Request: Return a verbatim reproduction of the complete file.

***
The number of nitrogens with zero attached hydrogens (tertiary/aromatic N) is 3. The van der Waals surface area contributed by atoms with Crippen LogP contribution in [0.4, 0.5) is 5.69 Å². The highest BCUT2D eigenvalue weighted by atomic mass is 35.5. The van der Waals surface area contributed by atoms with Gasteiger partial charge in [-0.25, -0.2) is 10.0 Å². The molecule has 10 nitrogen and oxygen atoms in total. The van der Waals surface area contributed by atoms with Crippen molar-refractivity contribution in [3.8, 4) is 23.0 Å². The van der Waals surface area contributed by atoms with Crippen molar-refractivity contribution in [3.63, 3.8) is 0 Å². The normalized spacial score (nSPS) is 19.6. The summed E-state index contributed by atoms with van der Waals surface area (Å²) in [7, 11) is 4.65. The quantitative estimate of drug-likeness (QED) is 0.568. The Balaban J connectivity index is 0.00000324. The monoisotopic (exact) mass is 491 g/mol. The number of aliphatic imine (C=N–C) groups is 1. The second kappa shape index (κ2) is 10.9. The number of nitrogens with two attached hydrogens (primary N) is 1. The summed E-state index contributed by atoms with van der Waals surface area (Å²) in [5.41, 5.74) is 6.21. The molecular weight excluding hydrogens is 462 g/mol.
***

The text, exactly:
The number of nitrogens with zero attached hydrogens (tertiary/aromatic N) is 3. The van der Waals surface area contributed by atoms with Crippen LogP contribution in [0.4, 0.5) is 5.69 Å². The highest BCUT2D eigenvalue weighted by atomic mass is 35.5. The van der Waals surface area contributed by atoms with Gasteiger partial charge in [-0.25, -0.2) is 10.0 Å². The molecule has 10 nitrogen and oxygen atoms in total. The van der Waals surface area contributed by atoms with Crippen molar-refractivity contribution in [3.8, 4) is 23.0 Å². The van der Waals surface area contributed by atoms with Crippen molar-refractivity contribution in [3.63, 3.8) is 0 Å². The normalized spacial score (nSPS) is 19.6. The summed E-state index contributed by atoms with van der Waals surface area (Å²) in [7, 11) is 4.65. The quantitative estimate of drug-likeness (QED) is 0.568. The Balaban J connectivity index is 0.00000324. The monoisotopic (exact) mass is 491 g/mol. The number of aliphatic imine (C=N–C) groups is 1. The second kappa shape index (κ2) is 10.9. The number of nitrogens with two attached hydrogens (primary N) is 1. The summed E-state index contributed by atoms with van der Waals surface area (Å²) in [5.41, 5.74) is 6.21. The molecular weight excluding hydrogens is 462 g/mol.